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Telefonica to go back to its homework after German bet
July 24, 2013 / 3:13 PM / 4 years ago

Telefonica to go back to its homework after German bet

MADRID (Reuters) - Fresh from snapping up German mobile operator E-Plus, Spain’s Telefonica (TEF.MC) will deliver a sharp reminder of challenges closer to home when it publishes first-half results on Thursday.

Just 48 hours after reaching a deal to buy E-Plus, the German arm of KPN (KPN.AS), for 8.1 billion euros ($10.7 billion), the group is expected to post a 9 percent drop in revenues and a 6.4 percent fall in net profit.

The numbers will reflect the size of the challenges facing Europe’s biggest telecoms operator by revenue. Top of the list: hitting its debt cutting target to protect investment grade ratings; resuming dividend payments in November as planned; and weathering the storm in recession-hit Spain and the larger market of Brazil.

To achieve this, analysts say, Telefonica will have to stick closely to its divestment plans and review assets across all regions, execute the KPN deal efficiently and pray for Spain’s sovereign debt woes to remain in check.

Given the pressure it faces in Spain, the increasing maturity of its Latin American business and the need for steady investment, the emphasis on debt reduction needs to continue, said Morningstar analyst Michael Hodel in a note to clients released on Wednesday.

Telefonica is one of the most indebted European telecom operators, with net leverage at about 2.6 times earnings before interest, taxes, depreciation and amortization at end-March.

It has already reduced its debt load to about 51.8 billion euros from 58 billion euros one year ago and analysts expect the group to announce a fall below 50 billion euros at the end of the second quarter. It said on Tuesday it was sticking to its objective of cutting debt below 47 billion euros by year-end.

The deal will increase net debt by between 0.8 billion and 1.6 billion euros but it will have no impact on the 2013 objective as the operation will not be completed until mid-2014.

Credit ratings agencies Fitch and Standard and Poor’s affirmed their ratings for Telefonica on Tuesday.


The firm holds several big investments - including a 10.5 percent stake in Telecom Italia (TLIT.MI) and 5 percent of China Unicom (0762.HK) that help mitigate the debt factor and could be sold.

While the Telecom Italia investment is rapidly depreciating, it enables Telefonica to get a grip on one of its competitors in Brazil, Tim Participacoes (TIMP3.SA), which is a unit of the Italian company.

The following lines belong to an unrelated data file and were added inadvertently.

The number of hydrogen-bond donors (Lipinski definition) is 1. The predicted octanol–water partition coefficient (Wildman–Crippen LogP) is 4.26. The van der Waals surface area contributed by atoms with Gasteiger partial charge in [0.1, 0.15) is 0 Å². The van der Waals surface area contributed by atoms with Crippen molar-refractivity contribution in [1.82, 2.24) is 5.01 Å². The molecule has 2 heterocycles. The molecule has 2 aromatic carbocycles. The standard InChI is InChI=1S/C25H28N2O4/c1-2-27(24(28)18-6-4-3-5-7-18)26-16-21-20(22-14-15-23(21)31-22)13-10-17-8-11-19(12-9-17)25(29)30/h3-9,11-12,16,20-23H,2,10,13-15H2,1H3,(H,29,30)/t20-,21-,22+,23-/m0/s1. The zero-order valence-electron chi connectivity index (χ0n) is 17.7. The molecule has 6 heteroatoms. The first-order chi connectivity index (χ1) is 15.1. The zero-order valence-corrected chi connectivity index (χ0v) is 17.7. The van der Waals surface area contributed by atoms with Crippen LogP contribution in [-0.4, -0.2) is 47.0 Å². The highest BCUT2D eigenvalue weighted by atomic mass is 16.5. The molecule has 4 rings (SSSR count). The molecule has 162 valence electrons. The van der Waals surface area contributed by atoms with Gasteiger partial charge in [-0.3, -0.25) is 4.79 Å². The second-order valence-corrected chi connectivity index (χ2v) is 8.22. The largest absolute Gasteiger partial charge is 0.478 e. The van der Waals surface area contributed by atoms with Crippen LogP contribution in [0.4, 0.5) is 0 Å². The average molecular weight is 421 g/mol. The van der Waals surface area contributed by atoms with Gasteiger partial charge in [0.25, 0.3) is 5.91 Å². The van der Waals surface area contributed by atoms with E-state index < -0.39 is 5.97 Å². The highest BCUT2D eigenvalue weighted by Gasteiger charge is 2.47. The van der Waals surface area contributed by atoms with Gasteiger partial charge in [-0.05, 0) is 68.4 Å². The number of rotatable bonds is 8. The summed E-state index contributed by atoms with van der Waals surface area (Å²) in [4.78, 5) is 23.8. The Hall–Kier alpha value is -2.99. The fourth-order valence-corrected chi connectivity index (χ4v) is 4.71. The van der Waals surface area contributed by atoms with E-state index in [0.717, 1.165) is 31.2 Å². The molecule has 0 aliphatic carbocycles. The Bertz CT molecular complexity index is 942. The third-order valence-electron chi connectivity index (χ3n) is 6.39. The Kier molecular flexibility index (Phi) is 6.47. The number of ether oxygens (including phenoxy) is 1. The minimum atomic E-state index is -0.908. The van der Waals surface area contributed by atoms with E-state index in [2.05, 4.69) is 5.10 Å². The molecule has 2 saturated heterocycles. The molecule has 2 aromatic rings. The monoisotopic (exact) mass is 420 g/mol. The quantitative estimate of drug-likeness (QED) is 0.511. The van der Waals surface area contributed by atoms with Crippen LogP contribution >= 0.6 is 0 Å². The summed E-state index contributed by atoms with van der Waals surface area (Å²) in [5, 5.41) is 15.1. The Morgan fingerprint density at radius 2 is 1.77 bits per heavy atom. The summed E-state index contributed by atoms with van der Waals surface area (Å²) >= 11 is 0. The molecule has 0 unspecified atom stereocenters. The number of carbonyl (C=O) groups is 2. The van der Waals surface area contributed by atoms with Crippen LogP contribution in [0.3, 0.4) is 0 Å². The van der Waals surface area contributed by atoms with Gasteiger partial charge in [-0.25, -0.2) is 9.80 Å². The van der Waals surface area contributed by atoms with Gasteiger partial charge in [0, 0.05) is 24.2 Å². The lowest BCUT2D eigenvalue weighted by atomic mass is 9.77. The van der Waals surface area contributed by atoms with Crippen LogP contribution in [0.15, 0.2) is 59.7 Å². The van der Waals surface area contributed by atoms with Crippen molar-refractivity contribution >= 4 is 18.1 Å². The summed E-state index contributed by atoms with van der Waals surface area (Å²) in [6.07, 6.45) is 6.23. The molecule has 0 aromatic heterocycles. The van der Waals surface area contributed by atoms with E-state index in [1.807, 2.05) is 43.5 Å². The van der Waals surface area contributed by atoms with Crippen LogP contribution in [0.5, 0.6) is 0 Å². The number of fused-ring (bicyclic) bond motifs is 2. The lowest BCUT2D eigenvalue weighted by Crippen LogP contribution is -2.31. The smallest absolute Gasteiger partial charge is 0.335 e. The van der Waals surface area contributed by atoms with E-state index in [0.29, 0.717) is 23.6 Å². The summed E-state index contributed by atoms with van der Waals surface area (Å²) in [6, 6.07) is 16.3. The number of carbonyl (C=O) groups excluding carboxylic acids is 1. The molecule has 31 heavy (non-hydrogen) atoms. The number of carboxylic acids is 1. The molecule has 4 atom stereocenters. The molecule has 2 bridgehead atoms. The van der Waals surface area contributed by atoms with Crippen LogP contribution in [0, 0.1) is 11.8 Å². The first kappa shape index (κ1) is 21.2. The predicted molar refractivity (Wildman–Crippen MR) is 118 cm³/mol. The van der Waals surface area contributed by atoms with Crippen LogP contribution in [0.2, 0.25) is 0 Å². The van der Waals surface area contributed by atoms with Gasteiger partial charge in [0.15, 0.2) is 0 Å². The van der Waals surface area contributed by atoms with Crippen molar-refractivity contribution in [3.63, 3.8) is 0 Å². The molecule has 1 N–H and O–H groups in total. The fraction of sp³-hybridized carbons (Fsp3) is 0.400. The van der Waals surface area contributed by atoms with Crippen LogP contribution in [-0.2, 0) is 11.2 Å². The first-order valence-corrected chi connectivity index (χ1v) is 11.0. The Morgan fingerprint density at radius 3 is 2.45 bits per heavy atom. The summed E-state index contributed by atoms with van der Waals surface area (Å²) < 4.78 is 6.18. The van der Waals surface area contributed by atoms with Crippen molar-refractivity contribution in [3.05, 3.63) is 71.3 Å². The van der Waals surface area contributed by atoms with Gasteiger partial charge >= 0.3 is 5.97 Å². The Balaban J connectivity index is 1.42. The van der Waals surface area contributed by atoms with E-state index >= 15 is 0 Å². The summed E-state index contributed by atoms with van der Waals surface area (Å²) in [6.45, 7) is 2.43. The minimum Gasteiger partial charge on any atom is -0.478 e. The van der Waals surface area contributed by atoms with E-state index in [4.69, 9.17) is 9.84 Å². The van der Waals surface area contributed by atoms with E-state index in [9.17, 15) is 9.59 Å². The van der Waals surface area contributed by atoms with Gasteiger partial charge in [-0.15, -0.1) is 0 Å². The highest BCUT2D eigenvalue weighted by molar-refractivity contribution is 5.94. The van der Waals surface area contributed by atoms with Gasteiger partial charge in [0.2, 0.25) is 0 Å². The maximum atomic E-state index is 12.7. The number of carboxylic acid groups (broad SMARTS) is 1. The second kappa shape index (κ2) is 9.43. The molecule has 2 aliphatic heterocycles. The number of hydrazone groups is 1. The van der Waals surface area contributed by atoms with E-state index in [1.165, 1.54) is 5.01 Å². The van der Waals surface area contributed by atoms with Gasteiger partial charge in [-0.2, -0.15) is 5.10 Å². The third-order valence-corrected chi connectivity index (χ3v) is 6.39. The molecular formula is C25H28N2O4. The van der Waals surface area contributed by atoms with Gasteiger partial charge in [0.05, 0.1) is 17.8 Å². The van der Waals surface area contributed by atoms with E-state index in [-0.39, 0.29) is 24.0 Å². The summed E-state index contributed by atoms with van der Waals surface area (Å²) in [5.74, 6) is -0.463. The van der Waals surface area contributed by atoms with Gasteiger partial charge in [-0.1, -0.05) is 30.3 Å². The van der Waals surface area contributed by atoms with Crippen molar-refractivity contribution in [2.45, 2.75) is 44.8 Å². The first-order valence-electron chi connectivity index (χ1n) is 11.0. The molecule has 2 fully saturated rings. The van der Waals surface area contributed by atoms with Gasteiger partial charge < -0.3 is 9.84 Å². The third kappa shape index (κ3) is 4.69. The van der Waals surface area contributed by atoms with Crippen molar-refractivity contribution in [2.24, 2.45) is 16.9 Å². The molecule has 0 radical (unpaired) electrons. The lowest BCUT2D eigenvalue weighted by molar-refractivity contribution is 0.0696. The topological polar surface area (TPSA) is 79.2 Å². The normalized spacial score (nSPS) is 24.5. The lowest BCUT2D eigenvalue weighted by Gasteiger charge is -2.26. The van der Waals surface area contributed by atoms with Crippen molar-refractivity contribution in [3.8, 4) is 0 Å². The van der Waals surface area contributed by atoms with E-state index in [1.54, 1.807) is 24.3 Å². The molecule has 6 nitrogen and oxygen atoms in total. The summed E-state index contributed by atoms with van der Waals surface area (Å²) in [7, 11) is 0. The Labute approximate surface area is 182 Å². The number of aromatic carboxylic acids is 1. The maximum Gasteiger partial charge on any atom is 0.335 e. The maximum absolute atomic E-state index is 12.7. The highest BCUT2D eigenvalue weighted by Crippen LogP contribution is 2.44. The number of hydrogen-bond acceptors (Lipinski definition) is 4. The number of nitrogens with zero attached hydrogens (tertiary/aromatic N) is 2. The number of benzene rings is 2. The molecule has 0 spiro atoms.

Movements on that front could, however, come as soon as September when the likely dissolution of holding company Telco, which controls 22.4 percent of Telecom Italia, could leave Telefonica as the biggest shareholder in the Italian firm.

It would then have more say in Tim Participacoes. But Italian media speculated on Wednesday the shakeup could lead to a sale of Tim to America Movil’s (AMXL.MX) Carlos Slim, who owns a 30 percent stake in KPN and is Telefonica’s main opponent in Brazil.

Like the rest of the Latin American region, which makes Telefonica vulnerable to unfavorable exchange rates, the Brazilian market is proving particularly challenging.

Telefonica Brasil (VIVT4.SA) posted a 16 percent fall in second-quarter net income on Wednesday, while earnings before interest, taxes, depreciation and amortization fell 17 percent from a year ago.


Back in Europe, the short-term outlook is tough. First of all, Telefonica will have to repair its all-important Spanish business, which lost over 3 million mobile customers last year. It is trying to win back business by bundling Internet, television, mobile and fixed line services.

In Britain, where it got rid of its broadband business, it struggles with falling revenues and negative cashflow, although the country offers a relatively benign trading environment amid the euro zone debt crisis.

Telefonica could put its Czech business on the market, although a source with knowledge of the matter said it was in no rush. Czech Telefonica is not performing as well as in the past, with revenues down 6.2 percent year-on-year and operating cash flow also down 16.3 percent. But it is still faring better than the rest of Telefonica’s subsidiaries in Europe.

In Germany, while the vast majority of analysts are positive on the E-Plus deal, a few say it may just increase pressure on Telefonica.

“On our calculations the terms of the deal only start to create value for Telefonica shareholders if the market is prepared to value the ‘newco’ at a sector average multiple and if Telefonica is able to extract and retain over 45 percent of targeted synergies,” said Paul Marsch, analyst at Berenberg.

Others, however, suggest that the Spanish group is one of the best placed in the continent to benefit from the consolidation process its German bet may soon trigger.

Additional reporting by Clare Kane and Robert Hetz in Madrid, Jan Lopatka in Prague and Danilo Masoni in Milan; Editing by Mark Trevelyan

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